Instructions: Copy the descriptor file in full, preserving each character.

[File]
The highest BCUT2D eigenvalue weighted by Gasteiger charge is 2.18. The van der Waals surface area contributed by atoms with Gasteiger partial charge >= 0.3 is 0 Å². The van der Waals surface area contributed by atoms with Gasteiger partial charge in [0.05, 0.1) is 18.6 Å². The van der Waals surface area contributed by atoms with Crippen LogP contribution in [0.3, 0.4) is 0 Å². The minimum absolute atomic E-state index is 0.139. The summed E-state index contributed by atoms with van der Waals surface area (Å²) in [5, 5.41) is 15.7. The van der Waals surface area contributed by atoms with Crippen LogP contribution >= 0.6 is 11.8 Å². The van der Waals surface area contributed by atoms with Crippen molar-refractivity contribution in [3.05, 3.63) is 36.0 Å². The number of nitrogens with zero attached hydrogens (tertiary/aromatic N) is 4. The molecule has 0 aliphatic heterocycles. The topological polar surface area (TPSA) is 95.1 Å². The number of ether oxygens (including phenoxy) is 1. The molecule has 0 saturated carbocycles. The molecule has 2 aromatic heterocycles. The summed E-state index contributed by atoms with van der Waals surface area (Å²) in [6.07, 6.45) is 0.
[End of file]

The highest BCUT2D eigenvalue weighted by Gasteiger charge is 2.18. The van der Waals surface area contributed by atoms with Gasteiger partial charge >= 0.3 is 0 Å². The van der Waals surface area contributed by atoms with Gasteiger partial charge in [0.05, 0.1) is 18.6 Å². The van der Waals surface area contributed by atoms with Crippen LogP contribution in [0.3, 0.4) is 0 Å². The minimum absolute atomic E-state index is 0.139. The summed E-state index contributed by atoms with van der Waals surface area (Å²) in [5, 5.41) is 15.7. The van der Waals surface area contributed by atoms with Crippen LogP contribution >= 0.6 is 11.8 Å². The van der Waals surface area contributed by atoms with Crippen molar-refractivity contribution in [3.05, 3.63) is 36.0 Å². The number of nitrogens with zero attached hydrogens (tertiary/aromatic N) is 4. The molecule has 0 aliphatic heterocycles. The topological polar surface area (TPSA) is 95.1 Å². The number of ether oxygens (including phenoxy) is 1. The molecule has 0 saturated carbocycles. The molecule has 2 aromatic heterocycles. The summed E-state index contributed by atoms with van der Waals surface area (Å²) in [6.07, 6.45) is 0.